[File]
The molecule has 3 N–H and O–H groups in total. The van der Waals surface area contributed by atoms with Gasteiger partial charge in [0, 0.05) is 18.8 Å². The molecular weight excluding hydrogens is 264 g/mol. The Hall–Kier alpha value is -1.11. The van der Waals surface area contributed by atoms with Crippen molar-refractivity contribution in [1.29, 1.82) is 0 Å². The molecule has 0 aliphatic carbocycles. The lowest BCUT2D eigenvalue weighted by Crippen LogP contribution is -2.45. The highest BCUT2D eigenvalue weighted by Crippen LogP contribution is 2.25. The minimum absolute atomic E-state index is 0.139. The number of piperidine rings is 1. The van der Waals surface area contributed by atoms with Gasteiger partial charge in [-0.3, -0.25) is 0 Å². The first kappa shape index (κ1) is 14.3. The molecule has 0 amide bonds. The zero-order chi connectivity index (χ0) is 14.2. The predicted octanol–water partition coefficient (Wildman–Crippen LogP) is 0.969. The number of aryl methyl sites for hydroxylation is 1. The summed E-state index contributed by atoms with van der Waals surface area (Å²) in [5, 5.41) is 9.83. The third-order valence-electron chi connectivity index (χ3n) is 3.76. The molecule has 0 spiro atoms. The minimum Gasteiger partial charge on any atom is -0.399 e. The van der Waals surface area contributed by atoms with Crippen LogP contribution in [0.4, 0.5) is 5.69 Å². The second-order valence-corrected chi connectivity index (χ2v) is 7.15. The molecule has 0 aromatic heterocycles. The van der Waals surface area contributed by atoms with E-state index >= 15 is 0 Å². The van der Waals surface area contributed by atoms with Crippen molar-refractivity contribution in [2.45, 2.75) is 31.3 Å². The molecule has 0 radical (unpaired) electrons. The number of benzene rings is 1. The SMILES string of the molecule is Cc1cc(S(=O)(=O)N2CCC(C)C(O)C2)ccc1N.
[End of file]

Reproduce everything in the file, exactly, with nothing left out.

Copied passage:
The molecule has 3 N–H and O–H groups in total. The van der Waals surface area contributed by atoms with Gasteiger partial charge in [0, 0.05) is 18.8 Å². The molecular weight excluding hydrogens is 264 g/mol. The Hall–Kier alpha value is -1.11. The van der Waals surface area contributed by atoms with Crippen molar-refractivity contribution in [1.29, 1.82) is 0 Å². The molecule has 0 aliphatic carbocycles. The lowest BCUT2D eigenvalue weighted by Crippen LogP contribution is -2.45. The highest BCUT2D eigenvalue weighted by Crippen LogP contribution is 2.25. The minimum absolute atomic E-state index is 0.139. The number of piperidine rings is 1. The van der Waals surface area contributed by atoms with Gasteiger partial charge in [-0.3, -0.25) is 0 Å². The first kappa shape index (κ1) is 14.3. The molecule has 0 amide bonds. The zero-order chi connectivity index (χ0) is 14.2. The predicted octanol–water partition coefficient (Wildman–Crippen LogP) is 0.969. The number of aryl methyl sites for hydroxylation is 1. The summed E-state index contributed by atoms with van der Waals surface area (Å²) in [5, 5.41) is 9.83. The third-order valence-electron chi connectivity index (χ3n) is 3.76. The molecule has 0 spiro atoms. The minimum Gasteiger partial charge on any atom is -0.399 e. The van der Waals surface area contributed by atoms with Crippen LogP contribution in [0.4, 0.5) is 5.69 Å². The second-order valence-corrected chi connectivity index (χ2v) is 7.15. The molecule has 0 aromatic heterocycles. The van der Waals surface area contributed by atoms with E-state index >= 15 is 0 Å². The van der Waals surface area contributed by atoms with Crippen molar-refractivity contribution in [2.45, 2.75) is 31.3 Å². The molecule has 0 radical (unpaired) electrons. The number of benzene rings is 1. The SMILES string of the molecule is Cc1cc(S(=O)(=O)N2CCC(C)C(O)C2)ccc1N.